Is Boredom a Boring Topic? Wake Up and Let Us Know
Why there’s a social medium and social tedium
By Ed Goldman
High on my list of boring conversation topics is boredom itself.
Yet, after giving it as much thought as I could (until it proved tedious), I’ve decided that boredom is one of the root causes of our increasingly junky culture.
Chairman of the Bored
For example, why do we watch “reality” TV shows that usually depict a reality most of us have never encountered? I very much doubt you’ve ever intentionally allowed yourself to get stranded on an island or married to a Kardashian.
How about game shows like “Wheel of Fortune,” whose main hook is letting us watch people far dumber than we are win fabulous prizes for coming up with the missing word in “AND THEY LIVED HAPPILY—- AFTER”? How bored do we have to be to watch a show like that?
Fashion is an antidote for many people’s world-weariness. Here we are, perfectly content in our clothes (and skin), when some loudmouth we wouldn’t pay attention to even in an empty saloon, even if he were treating, tells us that starting this fall (or winter or spring or summer) we need to start wearing more magenta (or chartreuse or lilac or lemon-yellow) jumpsuits (or overalls or golf shirts or underpants).
This is why the expressions “Sez who?” and “Who died and made you boss?” were invented, incidentally.
I mean, what’s wrong with the clothes on your back, especially if you already have taste? Why should you have to “change it out” in order to be “fashion-forward?” And who comes up with these expressions? I kind of doubt that real-life change agents, like transplant surgeons, say things like, “Let’s change out this guy’s left kidney and give him something a little more renal-forward.”
The news media in particular plays on our sense of ennui. (For younger readers: This is not the French translation of the name Henry—unless Henri is consumed by inertia.)
As you know, “Breaking News” means pretty much the same as, “Wake up, dammit!” It rarely describes something we had no idea of or a situation that just changed for the worse. As distasteful as it is to suggest, the assassination of a head of state is breaking news, whereas the price of gasoline increasing by 40 cents per gallon in the county where you reside really isn’t—unless it’s increasing by five dollars per gallon in the county right next to you, in which case it should be tagged “Obvious Fraud!”
Most of us who read newspapers flip right to the obituary pages in the possible hope that someone famous or a neighbor we didn’t get along with 15 years ago when we lived in a different neighborhood kicked the bucket, possibly taking his list with him. In my town, most people seem to die in time for it to make the Sunday obits. I’m not sure if this phenomenon is coincidental or if funeral homes in most cities hold off on sending in death notices to their local papers until Saturday afternoon.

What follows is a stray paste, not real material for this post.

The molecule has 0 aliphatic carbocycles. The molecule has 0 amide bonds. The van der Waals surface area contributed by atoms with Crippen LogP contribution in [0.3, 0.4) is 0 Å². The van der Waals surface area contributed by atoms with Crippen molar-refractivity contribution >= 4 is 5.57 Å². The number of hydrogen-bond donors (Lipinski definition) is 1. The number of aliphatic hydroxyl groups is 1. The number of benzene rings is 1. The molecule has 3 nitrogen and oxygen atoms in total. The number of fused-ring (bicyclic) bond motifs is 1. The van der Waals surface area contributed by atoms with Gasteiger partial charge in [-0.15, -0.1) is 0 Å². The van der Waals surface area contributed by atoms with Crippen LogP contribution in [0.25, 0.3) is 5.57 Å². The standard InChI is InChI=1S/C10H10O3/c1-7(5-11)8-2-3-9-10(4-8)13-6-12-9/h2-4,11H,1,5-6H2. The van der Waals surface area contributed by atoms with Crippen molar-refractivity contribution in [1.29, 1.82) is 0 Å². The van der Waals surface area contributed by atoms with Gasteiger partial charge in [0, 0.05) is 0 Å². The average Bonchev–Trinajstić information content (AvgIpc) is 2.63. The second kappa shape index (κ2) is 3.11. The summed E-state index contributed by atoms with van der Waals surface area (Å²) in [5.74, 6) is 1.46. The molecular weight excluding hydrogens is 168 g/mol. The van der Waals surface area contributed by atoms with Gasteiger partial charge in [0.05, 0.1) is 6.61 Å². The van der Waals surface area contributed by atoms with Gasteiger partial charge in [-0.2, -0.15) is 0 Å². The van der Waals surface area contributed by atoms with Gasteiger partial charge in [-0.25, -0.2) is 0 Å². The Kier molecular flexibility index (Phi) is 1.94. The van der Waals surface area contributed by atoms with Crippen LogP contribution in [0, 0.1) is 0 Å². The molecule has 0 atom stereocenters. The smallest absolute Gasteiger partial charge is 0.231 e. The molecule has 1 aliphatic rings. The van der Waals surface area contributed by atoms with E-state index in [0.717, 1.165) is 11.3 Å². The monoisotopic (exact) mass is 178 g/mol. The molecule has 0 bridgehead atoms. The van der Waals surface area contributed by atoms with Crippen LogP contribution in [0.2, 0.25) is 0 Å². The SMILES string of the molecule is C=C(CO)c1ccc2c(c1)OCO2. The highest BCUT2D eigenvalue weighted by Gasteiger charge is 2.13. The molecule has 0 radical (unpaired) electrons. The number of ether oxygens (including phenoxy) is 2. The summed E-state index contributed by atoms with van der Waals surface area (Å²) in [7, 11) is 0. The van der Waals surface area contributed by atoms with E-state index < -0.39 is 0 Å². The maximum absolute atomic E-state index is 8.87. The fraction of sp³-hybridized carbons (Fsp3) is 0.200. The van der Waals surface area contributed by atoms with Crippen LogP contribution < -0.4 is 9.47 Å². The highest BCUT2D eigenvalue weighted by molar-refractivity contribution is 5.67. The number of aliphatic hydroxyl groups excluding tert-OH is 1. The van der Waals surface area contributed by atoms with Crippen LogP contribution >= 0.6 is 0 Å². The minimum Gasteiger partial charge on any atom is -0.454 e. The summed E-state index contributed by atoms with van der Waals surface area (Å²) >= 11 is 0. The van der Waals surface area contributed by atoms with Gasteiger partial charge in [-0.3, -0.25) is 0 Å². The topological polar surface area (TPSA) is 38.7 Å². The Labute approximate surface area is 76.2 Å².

As an aside, I used to notice that my local paper didn’t report certain celebrity deaths for a few days, even though the Los Angeles Times did so rather promptly. This led me to wonder if Sacramento was perhaps a better place to die than Malibu because you’d cadge a few extra days to put your affairs in order. This presumes, of course, that until a media outlet reports your demise, you go on living—which might be a dubious premise based solely on my lifelong love of newspapers.
These days, computer games are blamed for the collective boredom of millennials, Generation-x, Generation-y and Generation-z.
Even the late-alphabet-labeling of x, y and z implies a certain laziness on the labeler’s part, doesn’t it? As though “millennial” was the last cool word they could come up with, then just started using the last few letters to encapsulate and stereotype people who, in many cases, had only the decades of their birth in common. The labelers were probably too mentally exhausted to start with Generation-a and work their way through the ensuing 18 letters.
But let’s face it, those of us who’ve played Monopoly for what feels like 16 hours on a rainy day know that young people don’t exactly have the corner on the boredom market.
The trouble with a marathon session of Monopoly is that rather than relieve boredom, it cultivates it, often to a fever pitch of irritability. Scrabble can have this same effect—especially if you’re playing against people who think every single move could land them on a bright-red Triple Word Score if only they’d not allow you to rush them.
Finally, I’ve been trying to decide if having a hobby actually constitutes a cry for help. But I don’t think so, even if a hobby is a “pastime,” meaning we use it to pass the time and inch us that much closer to the obituary pages. I have no real hobbies because I’ve tried to monetize every almost diversion I’ve indulged in since I was a kid. For instance, instead of gluing together model cars or airplanes, I wrote and drew comic books and tried to sell them to my parents and their friends. My parents suggested at some point that I should do the comic books just for the love of it (it’s possible I’d caused their friends to start backing away from them).
So I did that for about five minutes. Then I started putting on puppet shows in my backyard for my own friends, charging them a dime each for admission. One afternoon I grossed two dollars and started envisioning that one day my obituary in the Los Angeles Times would describe me as having been a talented puppeteer—whereas by the time I was written up in the Sacramento Bee, my star would have faded and I’d just be recalled as someone who was too bored to marry a Kardashian.